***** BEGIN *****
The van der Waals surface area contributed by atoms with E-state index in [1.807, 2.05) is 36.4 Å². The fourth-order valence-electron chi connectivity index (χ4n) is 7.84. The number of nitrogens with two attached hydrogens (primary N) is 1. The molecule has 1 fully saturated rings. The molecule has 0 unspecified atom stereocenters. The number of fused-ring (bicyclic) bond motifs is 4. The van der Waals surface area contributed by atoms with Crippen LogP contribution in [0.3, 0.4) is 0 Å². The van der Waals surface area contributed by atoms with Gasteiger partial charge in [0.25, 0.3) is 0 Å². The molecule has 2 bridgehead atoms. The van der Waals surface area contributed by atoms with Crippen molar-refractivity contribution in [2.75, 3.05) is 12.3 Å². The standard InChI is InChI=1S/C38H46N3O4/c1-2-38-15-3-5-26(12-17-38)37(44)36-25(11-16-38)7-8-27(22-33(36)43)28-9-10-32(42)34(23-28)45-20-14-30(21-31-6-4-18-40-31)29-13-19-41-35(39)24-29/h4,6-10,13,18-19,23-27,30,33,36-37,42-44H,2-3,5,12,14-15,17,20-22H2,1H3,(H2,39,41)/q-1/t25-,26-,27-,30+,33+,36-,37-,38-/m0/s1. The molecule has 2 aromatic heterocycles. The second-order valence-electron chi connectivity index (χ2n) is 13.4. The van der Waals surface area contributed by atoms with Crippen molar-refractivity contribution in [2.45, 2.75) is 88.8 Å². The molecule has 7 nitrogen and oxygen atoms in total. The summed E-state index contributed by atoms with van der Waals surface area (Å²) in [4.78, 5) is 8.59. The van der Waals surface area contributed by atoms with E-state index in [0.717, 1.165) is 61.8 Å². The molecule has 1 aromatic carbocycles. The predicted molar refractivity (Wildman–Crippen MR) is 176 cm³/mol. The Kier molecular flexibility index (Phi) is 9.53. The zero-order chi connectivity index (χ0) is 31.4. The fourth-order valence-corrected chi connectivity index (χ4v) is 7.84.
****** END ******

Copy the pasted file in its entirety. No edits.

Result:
The van der Waals surface area contributed by atoms with E-state index in [1.807, 2.05) is 36.4 Å². The fourth-order valence-electron chi connectivity index (χ4n) is 7.84. The number of nitrogens with two attached hydrogens (primary N) is 1. The molecule has 1 fully saturated rings. The molecule has 0 unspecified atom stereocenters. The number of fused-ring (bicyclic) bond motifs is 4. The van der Waals surface area contributed by atoms with Crippen LogP contribution in [0.3, 0.4) is 0 Å². The van der Waals surface area contributed by atoms with Gasteiger partial charge in [0.25, 0.3) is 0 Å². The molecule has 2 bridgehead atoms. The van der Waals surface area contributed by atoms with Crippen molar-refractivity contribution in [2.75, 3.05) is 12.3 Å². The standard InChI is InChI=1S/C38H46N3O4/c1-2-38-15-3-5-26(12-17-38)37(44)36-25(11-16-38)7-8-27(22-33(36)43)28-9-10-32(42)34(23-28)45-20-14-30(21-31-6-4-18-40-31)29-13-19-41-35(39)24-29/h4,6-10,13,18-19,23-27,30,33,36-37,42-44H,2-3,5,12,14-15,17,20-22H2,1H3,(H2,39,41)/q-1/t25-,26-,27-,30+,33+,36-,37-,38-/m0/s1. The molecule has 2 aromatic heterocycles. The second-order valence-electron chi connectivity index (χ2n) is 13.4. The van der Waals surface area contributed by atoms with Crippen molar-refractivity contribution in [2.45, 2.75) is 88.8 Å². The molecule has 7 nitrogen and oxygen atoms in total. The summed E-state index contributed by atoms with van der Waals surface area (Å²) in [4.78, 5) is 8.59. The van der Waals surface area contributed by atoms with E-state index in [0.717, 1.165) is 61.8 Å². The molecule has 1 aromatic carbocycles. The predicted molar refractivity (Wildman–Crippen MR) is 176 cm³/mol. The Kier molecular flexibility index (Phi) is 9.53. The zero-order chi connectivity index (χ0) is 31.4. The fourth-order valence-corrected chi connectivity index (χ4v) is 7.84.